The player in Enshrouded creates a window in a house wall, one block at a time.

Playing around with the building system in Enshrouded for a few hours has made it difficult to go back to building in any other survival crafting game. | Image credit: Rock Paper Shotgun/Keen Games

Lets examine the construction, as that is where Enshrouded truly excels. Keen Games have enhanced upon the groundwork of their prior voxel endeavor, Portal Knights, and delivered probably the most exceptional building system I’ve encountered in a survival crafting game. By erecting a Flame Altar out of stone, you can designate an area safe for building. Afterward, you can fashion a Construction Hammer, and with the Hammer in your hand, you can delve into Enshrouded’s expansive voxel building mode. Here you can utilize various premade shapes to promptly place walls, floors, stairs, and roof components of all kinds, all of which are malleable. Following the placement of a wall, I can carve out a window area or add additional blocks for an added decorative touch. The premade building parts are essentially just shortcuts, so you don’t have to situate every single block down, ala Minecraft. It’s an exceedingly potent and straightforward building system.

Special recognition goes to the game’s ingenious use of the mouse wheel to select your preferred building parts and materials. Scrolling the mouse wheel independently selects the building shape in your building hotbar. However, holding ALT and scrolling lets you switch between various hotbars themselves, each with their individual types of building shapes. And for any of those shapes, holding CTRL and scrolling permits you to alter the building material from stone to wood to metal and so forth. It’s stunningly intuitive, and I’ll dearly miss it when I switch to any other survival game.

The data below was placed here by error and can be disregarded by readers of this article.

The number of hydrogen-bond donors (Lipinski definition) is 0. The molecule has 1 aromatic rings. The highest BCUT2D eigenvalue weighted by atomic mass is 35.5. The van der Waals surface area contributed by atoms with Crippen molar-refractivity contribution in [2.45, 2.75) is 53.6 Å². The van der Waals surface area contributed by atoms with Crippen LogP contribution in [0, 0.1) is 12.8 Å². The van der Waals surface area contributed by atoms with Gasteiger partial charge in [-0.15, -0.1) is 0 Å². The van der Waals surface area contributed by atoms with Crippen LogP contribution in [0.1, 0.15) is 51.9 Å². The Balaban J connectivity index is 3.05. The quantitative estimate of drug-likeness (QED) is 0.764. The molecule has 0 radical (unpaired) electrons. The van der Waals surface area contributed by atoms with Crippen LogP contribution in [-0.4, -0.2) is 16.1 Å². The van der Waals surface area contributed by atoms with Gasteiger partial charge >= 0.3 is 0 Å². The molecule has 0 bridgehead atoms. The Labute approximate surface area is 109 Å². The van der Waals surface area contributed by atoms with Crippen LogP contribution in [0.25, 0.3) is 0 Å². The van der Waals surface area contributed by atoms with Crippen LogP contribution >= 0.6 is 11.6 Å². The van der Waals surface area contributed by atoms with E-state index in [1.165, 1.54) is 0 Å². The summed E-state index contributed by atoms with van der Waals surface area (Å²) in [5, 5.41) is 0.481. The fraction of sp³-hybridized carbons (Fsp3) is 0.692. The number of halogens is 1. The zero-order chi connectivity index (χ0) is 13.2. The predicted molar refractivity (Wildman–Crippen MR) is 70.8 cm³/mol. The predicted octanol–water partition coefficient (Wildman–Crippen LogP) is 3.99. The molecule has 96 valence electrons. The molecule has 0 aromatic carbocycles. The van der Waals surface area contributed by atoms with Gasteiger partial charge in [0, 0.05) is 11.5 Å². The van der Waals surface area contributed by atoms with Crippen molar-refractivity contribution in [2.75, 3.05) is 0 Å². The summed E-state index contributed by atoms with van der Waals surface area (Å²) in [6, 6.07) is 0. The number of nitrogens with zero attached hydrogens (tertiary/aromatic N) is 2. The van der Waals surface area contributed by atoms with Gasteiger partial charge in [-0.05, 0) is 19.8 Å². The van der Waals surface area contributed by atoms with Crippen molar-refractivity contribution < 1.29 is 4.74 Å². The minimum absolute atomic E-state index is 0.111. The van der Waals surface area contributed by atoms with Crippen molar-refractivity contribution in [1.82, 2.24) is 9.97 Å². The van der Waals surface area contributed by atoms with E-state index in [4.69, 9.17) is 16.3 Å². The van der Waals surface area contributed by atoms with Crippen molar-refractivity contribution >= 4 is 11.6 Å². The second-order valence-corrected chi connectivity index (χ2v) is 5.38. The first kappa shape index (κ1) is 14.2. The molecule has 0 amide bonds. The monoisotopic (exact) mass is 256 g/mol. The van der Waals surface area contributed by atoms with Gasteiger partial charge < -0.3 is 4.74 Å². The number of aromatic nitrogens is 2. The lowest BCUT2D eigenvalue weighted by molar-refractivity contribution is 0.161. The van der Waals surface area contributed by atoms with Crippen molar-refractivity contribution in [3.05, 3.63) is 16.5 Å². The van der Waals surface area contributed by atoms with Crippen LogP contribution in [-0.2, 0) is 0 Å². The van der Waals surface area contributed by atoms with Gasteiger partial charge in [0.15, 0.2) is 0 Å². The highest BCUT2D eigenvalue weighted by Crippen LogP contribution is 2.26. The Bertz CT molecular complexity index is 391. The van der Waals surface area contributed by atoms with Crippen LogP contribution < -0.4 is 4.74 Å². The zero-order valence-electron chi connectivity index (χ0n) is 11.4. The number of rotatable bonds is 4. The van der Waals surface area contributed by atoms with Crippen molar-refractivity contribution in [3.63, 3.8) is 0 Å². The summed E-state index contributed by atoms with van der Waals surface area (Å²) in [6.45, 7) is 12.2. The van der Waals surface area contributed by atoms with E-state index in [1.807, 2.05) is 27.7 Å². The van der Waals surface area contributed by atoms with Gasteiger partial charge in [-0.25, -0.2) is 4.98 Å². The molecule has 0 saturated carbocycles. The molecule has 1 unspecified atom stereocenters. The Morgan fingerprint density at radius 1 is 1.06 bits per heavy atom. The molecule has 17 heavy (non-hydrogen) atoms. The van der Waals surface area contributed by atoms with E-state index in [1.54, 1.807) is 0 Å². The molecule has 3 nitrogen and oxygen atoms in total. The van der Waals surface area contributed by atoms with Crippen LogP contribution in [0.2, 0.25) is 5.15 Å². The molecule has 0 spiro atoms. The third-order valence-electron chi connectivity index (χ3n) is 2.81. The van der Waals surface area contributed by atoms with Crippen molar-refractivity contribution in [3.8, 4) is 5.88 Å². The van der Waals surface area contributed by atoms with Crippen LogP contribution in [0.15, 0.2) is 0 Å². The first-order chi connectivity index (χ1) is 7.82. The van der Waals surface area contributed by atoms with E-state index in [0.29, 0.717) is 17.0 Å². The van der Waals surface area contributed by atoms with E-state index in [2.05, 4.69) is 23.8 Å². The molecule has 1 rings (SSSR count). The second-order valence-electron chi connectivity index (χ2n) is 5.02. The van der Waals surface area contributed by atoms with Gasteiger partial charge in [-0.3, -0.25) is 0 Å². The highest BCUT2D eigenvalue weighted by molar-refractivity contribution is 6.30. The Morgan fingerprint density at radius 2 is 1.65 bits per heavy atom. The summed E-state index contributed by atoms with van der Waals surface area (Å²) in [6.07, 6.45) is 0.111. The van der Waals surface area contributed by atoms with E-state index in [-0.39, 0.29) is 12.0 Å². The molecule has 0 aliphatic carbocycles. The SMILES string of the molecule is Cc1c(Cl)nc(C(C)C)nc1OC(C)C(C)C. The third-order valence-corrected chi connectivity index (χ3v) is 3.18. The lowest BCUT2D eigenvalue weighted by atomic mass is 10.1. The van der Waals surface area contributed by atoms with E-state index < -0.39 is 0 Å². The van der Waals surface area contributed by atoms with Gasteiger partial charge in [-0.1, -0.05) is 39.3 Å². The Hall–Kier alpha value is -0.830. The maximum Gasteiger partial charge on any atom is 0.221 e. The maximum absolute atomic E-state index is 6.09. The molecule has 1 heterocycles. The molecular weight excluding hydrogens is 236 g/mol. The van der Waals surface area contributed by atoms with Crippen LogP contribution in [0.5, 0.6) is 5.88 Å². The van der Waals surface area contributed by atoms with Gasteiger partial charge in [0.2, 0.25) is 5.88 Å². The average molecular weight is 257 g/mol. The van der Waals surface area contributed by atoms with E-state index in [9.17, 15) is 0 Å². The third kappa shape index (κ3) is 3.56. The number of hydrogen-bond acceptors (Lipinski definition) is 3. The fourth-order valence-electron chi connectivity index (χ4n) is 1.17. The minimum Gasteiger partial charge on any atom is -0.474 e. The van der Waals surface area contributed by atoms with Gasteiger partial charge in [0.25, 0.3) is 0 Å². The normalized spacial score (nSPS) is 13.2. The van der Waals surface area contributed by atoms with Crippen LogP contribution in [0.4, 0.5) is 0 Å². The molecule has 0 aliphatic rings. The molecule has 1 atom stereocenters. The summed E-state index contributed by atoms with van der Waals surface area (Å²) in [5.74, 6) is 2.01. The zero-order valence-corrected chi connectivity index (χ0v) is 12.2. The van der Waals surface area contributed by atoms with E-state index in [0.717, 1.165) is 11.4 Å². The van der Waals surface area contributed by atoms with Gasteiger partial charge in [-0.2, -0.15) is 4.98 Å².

The building materials are also delightful; very rustic in appearance, which aligns with my preferences. I adore how they subtly alter their appearance once placed, based on the surrounding blocks. And with a stroke of genius, several of these blocks necessitate you to scout the world and visit particular points of interest to unlock their recipes. When I grew a bit fatigued with exploring and battling within the Shroud, I reverted to constructing. Eventually, the prospect of more building blocks spurred me to reengage in exploration once again.

The player in Enshrouded uses the Glider to soar over the landscape.

Thank goodness for the Glider, more or less the only way to get around Enshrouded’s massive map faster than running. | Image credit: Rock Paper Shotgun/Keen Games

Initially, my excursions were dominated by quests, which effectively orient new players. Over the initial few hours, I was dispatched on missions to amass materials for crafting two pivotal traversal items: the Grappling Hook and the Glider. They are precisely what you’d anticipate, and they genuinely enhance the enjoyment of traversing, an essential aspect in a game with such an expansive map and no mounts to ride (at the moment).

I also ventured to find other survivors who, like me, were awaiting reawakening from their slumber inside large metal pots (understood as Embervale’s fantasy interpretation of cryogenic freezing booths). Promptly, I located and revived a Blacksmith, who subsequently directed me in the direction of an inactive Hunter, who in turn advised me to awaken a Farmer, and so forth. There are a total of five of these NP characters to find, and you’ll uncover them all early in your playthrough. They’re nothing more than advanced workbenches that offer differing recipes, and they remain static at the spot where you position them within your home – predominantly just there, glaring at you disquietingly while you go about your work until you require their services.